- John Carney
- Ferdia Walsh-Peelo, Aidan Gillen, Maria Doyle Kennedy, Jack Reynor, Lucy Boynton, Kelly Thornton
- 106 min.
- Release Date
To discover who you are, sometimes you have to imitate others. There’s a great line in Richard Linklater’s Waking Life about the importance of meeting new people, because, and I’m paraphrasing here, “Someday you’ll meet yourself.” That philosophy drives Irish filmmaker John Carney’s latest, Sing Street, about a group of Catholic school boys in Dublin who form a band in their living-room in 1985. Though it boasts a fun soundtrack of synthpop songs from the era—by the likes of Duran Duran, The Jam, The Cure, Joe Jackson, and others—the songs by the titular band prove just as catchy and entertaining, if not more so. It’s quite underwhelming when a film about making music features original songs that everyone in the story goes gonzo over, but then the songs aren’t that memorable. Sing Street doesn’t have that problem in the slightest.
However, this was the error of Carney’s last film, 2013’s Begin Again, starring Mark Ruffalo as a music mogul who sets out to produce an album by Keira Knightley’s character with the help of his daughter (Hailee Steinfeld). The songs were bland and forgettable, whereas those in Sing Street are playful and make the viewer want to start downloading the soundtrack before they leave the theater. It reminded me of how I felt after watching Once, Carney’s 2007 indie breakout that won the Academy Award for Best Original Song. Perhaps Sing Street and its songs are more effective because Carney writes a somewhat autobiographical work. The director grew up in Dublin during the time in which the film takes place, and even attended the Christian Brothers School called Synge Street CBS. Carney, too, played in a band and made music videos like the characters in the film.
Wanting to impress a mysterious older girl named Raphina (Lucy Boynton), fifteen-year-old Conor (Ferdia Walsh-Peelo) decides to form a band. Conor’s interest in music has been steadily formed by his monologuing brother Brendan (Jack Reynor), a college dropout who admits he smokes too much pot to live up to his own musical potential. Along with Brendan, Conor, who dabbles in songwriting, watches Top of the Pops each week and determines his band’s sound will imitate Duran Duran’s “Rio”. He wrangles a motley crew of outcasts from his school, including the rabbit-obsessed Eamon (Mark McKenna) who can play any instrument put before him, and forms “Sing Street”. They borrow heavily from the pop styles seen on television, or from whatever record Brendan lends from his comprehensive vinyl collection, and remain determined to play original music instead of covers. At school, their fashion choices change with their musical influences, from the puffy black-mousse-hair of Robert Smith to the self-conscious rebellion of eyeliner.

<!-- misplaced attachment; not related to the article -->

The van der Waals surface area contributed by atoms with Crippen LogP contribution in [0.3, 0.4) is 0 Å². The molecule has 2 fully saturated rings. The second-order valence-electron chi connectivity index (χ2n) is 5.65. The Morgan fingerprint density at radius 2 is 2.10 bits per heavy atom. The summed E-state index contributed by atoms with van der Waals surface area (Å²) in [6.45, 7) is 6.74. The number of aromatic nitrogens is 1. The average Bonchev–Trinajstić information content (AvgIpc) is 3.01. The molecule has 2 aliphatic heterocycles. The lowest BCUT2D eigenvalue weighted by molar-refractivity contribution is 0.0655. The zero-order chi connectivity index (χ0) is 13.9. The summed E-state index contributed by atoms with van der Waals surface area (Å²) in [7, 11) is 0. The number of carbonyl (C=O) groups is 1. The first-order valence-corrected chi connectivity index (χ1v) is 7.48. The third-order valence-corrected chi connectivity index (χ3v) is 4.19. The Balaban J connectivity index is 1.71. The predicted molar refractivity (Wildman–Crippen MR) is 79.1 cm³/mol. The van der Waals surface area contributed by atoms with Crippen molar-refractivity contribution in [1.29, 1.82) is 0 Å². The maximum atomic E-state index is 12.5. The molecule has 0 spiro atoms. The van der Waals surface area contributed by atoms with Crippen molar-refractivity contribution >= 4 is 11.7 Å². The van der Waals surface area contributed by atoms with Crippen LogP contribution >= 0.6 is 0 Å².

Although Sing Street could have easily been a successful nostalgia trip and nothing more, Carney shows us where Conor derives inspiration for his often angsty but colorful lyrics. At school, Brother Baxter (Don Wycherley) insists Conor conform to school policy regarding shoe color, and even gets abusive trying to remove Conor’s makeup. At home, Conor’s parents (Aidan Gillen and Maria Doyle Kennedy) are on the verge of divorce, as his mother has long felt unfulfilled and has fallen in love with another man. Meanwhile, Raphina, who talks of becoming a model, spends her time with an older guy who promises to run away with her to London. Ultimately, Sing Street features several characters with the yearnings of people who feel trapped. Some of them remain dreamers, wishing they had made different decisions in life, while Conor and his band refuse to remain static and unfulfilled.
Watching Conor and his band shoot their homemade music videos on VHS and create their catchy sounds is delightful, often hilarious, and eventually quite endearing. There’s a Be Kind, Rewind quality to the entertainment value. Films about youngsters creating music and finding themselves in the process (like Linklater’s School of Rock) are generally infectious, especially if you happen to enjoy the music they’re making. Adding music videos to the mix—enhanced by Brendan’s belief that music videos are the ultimate art form—brings an appreciation for everything Sing Street has to say about following your passion to create. Carney wrote the music along with Gary Clark, while Becky Betham serves as music supervisor (she hysterically slips in M’s “Pop Music” during a school dance). Cinematographer Yaron Orbach captures the spare quality of Dublin in the 1980s, and probably helped the band’s resident manager-cameraman (Ben Carolan) shoot their videos.
If there’s a major fault in Carney’s film, it that his romanticism carries the finale on too long. There’s a perfect point on which Sing Street should have ended in a car, but instead, it ends on a boat during a storm, relying on some distractingly bad CGI. Nevertheless, as suggested, the film’s music is outstanding; it carefully walks the line between parody and earnestness. At times the lyrics are comic, but they’re also sweet and sincere, and never an all-out spoof. The band’s earlier New Wave-inspired “Drive It Like You Stole It” stuck with me, and so did “The Riddle of The Model” and “Girls”, while the later songs seem less branded by the ‘80s—at least, the more popish sound we’ve come to associate with the decade. Overall, the film recalls a stellar album with just a mediocre song or two, but the emotional resonance of the material as a whole far outweighs its few shrug-worthy tracks.